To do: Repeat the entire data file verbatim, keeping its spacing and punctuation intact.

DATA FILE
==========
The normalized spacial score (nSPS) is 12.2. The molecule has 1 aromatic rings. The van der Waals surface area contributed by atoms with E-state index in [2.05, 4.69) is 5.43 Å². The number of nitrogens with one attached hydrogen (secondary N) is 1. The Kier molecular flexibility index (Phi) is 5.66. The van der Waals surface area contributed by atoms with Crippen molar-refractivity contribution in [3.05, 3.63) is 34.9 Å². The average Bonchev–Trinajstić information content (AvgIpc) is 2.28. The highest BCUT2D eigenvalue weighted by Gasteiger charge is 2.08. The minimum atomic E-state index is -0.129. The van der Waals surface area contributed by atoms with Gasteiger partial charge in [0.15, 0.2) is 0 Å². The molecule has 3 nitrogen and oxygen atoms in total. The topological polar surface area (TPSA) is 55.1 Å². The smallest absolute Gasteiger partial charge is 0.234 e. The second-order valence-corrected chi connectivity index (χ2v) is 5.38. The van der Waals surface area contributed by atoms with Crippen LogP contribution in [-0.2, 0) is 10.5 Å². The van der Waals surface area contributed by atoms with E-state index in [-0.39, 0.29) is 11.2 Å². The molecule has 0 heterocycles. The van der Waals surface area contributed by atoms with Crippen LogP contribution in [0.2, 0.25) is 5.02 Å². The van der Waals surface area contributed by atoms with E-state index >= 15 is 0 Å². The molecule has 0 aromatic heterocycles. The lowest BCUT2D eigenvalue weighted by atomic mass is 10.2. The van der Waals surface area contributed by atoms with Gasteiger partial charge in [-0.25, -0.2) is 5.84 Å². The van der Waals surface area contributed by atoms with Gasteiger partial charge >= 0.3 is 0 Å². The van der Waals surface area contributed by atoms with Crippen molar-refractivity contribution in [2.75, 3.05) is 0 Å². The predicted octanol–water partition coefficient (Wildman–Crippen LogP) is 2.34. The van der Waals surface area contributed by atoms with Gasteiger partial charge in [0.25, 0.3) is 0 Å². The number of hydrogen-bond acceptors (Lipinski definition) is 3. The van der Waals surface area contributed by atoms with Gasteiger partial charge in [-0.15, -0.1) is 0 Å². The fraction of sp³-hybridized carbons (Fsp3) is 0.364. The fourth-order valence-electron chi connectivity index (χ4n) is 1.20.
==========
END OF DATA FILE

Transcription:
The normalized spacial score (nSPS) is 12.2. The molecule has 1 aromatic rings. The van der Waals surface area contributed by atoms with E-state index in [2.05, 4.69) is 5.43 Å². The number of nitrogens with one attached hydrogen (secondary N) is 1. The Kier molecular flexibility index (Phi) is 5.66. The van der Waals surface area contributed by atoms with Crippen molar-refractivity contribution in [3.05, 3.63) is 34.9 Å². The average Bonchev–Trinajstić information content (AvgIpc) is 2.28. The highest BCUT2D eigenvalue weighted by Gasteiger charge is 2.08. The minimum atomic E-state index is -0.129. The van der Waals surface area contributed by atoms with Gasteiger partial charge in [0.15, 0.2) is 0 Å². The molecule has 3 nitrogen and oxygen atoms in total. The topological polar surface area (TPSA) is 55.1 Å². The smallest absolute Gasteiger partial charge is 0.234 e. The second-order valence-corrected chi connectivity index (χ2v) is 5.38. The van der Waals surface area contributed by atoms with Crippen LogP contribution in [-0.2, 0) is 10.5 Å². The van der Waals surface area contributed by atoms with E-state index in [-0.39, 0.29) is 11.2 Å². The molecule has 0 heterocycles. The van der Waals surface area contributed by atoms with Crippen LogP contribution in [0.2, 0.25) is 5.02 Å². The van der Waals surface area contributed by atoms with E-state index >= 15 is 0 Å². The molecule has 0 aromatic heterocycles. The lowest BCUT2D eigenvalue weighted by atomic mass is 10.2. The van der Waals surface area contributed by atoms with Gasteiger partial charge in [-0.25, -0.2) is 5.84 Å². The van der Waals surface area contributed by atoms with Gasteiger partial charge >= 0.3 is 0 Å². The van der Waals surface area contributed by atoms with Crippen molar-refractivity contribution in [2.75, 3.05) is 0 Å². The predicted octanol–water partition coefficient (Wildman–Crippen LogP) is 2.34. The van der Waals surface area contributed by atoms with Gasteiger partial charge in [0.25, 0.3) is 0 Å². The number of hydrogen-bond acceptors (Lipinski definition) is 3. The van der Waals surface area contributed by atoms with Gasteiger partial charge in [-0.15, -0.1) is 0 Å². The fraction of sp³-hybridized carbons (Fsp3) is 0.364. The fourth-order valence-electron chi connectivity index (χ4n) is 1.20.